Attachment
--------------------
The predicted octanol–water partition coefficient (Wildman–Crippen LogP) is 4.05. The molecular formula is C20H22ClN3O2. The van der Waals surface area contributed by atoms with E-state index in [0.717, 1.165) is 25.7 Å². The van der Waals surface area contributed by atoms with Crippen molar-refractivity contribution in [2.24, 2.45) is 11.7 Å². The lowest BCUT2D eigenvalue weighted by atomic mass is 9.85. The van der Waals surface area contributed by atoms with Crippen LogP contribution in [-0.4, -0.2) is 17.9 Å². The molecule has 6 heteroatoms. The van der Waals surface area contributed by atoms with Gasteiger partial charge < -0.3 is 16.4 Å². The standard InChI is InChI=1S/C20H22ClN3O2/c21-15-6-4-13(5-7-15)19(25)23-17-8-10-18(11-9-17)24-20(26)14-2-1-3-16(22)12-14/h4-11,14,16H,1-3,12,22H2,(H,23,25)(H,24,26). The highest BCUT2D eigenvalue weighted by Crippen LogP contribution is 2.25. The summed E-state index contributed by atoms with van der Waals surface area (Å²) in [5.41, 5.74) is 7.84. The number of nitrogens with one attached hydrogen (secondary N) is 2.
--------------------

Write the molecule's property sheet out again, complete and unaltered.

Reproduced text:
The predicted octanol–water partition coefficient (Wildman–Crippen LogP) is 4.05. The molecular formula is C20H22ClN3O2. The van der Waals surface area contributed by atoms with E-state index in [0.717, 1.165) is 25.7 Å². The van der Waals surface area contributed by atoms with Crippen molar-refractivity contribution in [2.24, 2.45) is 11.7 Å². The lowest BCUT2D eigenvalue weighted by atomic mass is 9.85. The van der Waals surface area contributed by atoms with Crippen LogP contribution in [-0.4, -0.2) is 17.9 Å². The molecule has 6 heteroatoms. The van der Waals surface area contributed by atoms with Gasteiger partial charge < -0.3 is 16.4 Å². The standard InChI is InChI=1S/C20H22ClN3O2/c21-15-6-4-13(5-7-15)19(25)23-17-8-10-18(11-9-17)24-20(26)14-2-1-3-16(22)12-14/h4-11,14,16H,1-3,12,22H2,(H,23,25)(H,24,26). The highest BCUT2D eigenvalue weighted by Crippen LogP contribution is 2.25. The summed E-state index contributed by atoms with van der Waals surface area (Å²) in [5.41, 5.74) is 7.84. The number of nitrogens with one attached hydrogen (secondary N) is 2.